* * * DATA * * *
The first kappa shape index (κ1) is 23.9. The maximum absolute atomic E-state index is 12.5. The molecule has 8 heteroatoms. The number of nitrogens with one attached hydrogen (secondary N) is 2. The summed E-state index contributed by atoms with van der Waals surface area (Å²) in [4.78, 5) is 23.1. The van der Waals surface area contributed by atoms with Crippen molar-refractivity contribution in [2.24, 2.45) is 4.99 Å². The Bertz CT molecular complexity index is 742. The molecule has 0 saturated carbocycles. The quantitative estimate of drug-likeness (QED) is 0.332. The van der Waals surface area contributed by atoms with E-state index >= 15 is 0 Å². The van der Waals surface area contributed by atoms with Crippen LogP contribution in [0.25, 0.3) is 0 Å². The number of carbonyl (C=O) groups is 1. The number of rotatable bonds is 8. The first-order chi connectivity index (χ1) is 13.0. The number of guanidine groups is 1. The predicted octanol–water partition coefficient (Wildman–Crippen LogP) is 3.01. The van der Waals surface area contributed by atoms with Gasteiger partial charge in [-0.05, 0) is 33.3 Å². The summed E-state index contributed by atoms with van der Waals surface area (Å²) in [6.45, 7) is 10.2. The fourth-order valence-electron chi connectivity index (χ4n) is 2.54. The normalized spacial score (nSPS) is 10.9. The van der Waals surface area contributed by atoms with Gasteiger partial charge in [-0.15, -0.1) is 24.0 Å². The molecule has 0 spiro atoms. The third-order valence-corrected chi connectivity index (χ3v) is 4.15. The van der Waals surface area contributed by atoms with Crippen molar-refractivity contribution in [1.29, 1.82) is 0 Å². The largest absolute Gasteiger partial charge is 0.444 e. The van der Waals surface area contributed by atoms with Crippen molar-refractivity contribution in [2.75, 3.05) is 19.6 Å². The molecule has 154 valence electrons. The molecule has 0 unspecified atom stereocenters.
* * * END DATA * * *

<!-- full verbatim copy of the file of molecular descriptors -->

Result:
The first kappa shape index (κ1) is 23.9. The maximum absolute atomic E-state index is 12.5. The molecule has 8 heteroatoms. The number of nitrogens with one attached hydrogen (secondary N) is 2. The summed E-state index contributed by atoms with van der Waals surface area (Å²) in [4.78, 5) is 23.1. The van der Waals surface area contributed by atoms with Crippen molar-refractivity contribution in [2.24, 2.45) is 4.99 Å². The Bertz CT molecular complexity index is 742. The molecule has 0 saturated carbocycles. The quantitative estimate of drug-likeness (QED) is 0.332. The van der Waals surface area contributed by atoms with E-state index >= 15 is 0 Å². The van der Waals surface area contributed by atoms with Crippen LogP contribution in [0.25, 0.3) is 0 Å². The number of carbonyl (C=O) groups is 1. The number of rotatable bonds is 8. The first-order chi connectivity index (χ1) is 13.0. The number of guanidine groups is 1. The predicted octanol–water partition coefficient (Wildman–Crippen LogP) is 3.01. The van der Waals surface area contributed by atoms with Gasteiger partial charge in [-0.05, 0) is 33.3 Å². The summed E-state index contributed by atoms with van der Waals surface area (Å²) in [6.45, 7) is 10.2. The fourth-order valence-electron chi connectivity index (χ4n) is 2.54. The normalized spacial score (nSPS) is 10.9. The van der Waals surface area contributed by atoms with Gasteiger partial charge in [-0.15, -0.1) is 24.0 Å². The molecule has 0 spiro atoms. The third-order valence-corrected chi connectivity index (χ3v) is 4.15. The van der Waals surface area contributed by atoms with Crippen molar-refractivity contribution in [1.29, 1.82) is 0 Å². The largest absolute Gasteiger partial charge is 0.444 e. The van der Waals surface area contributed by atoms with Crippen molar-refractivity contribution in [2.75, 3.05) is 19.6 Å². The molecule has 154 valence electrons. The molecule has 0 unspecified atom stereocenters.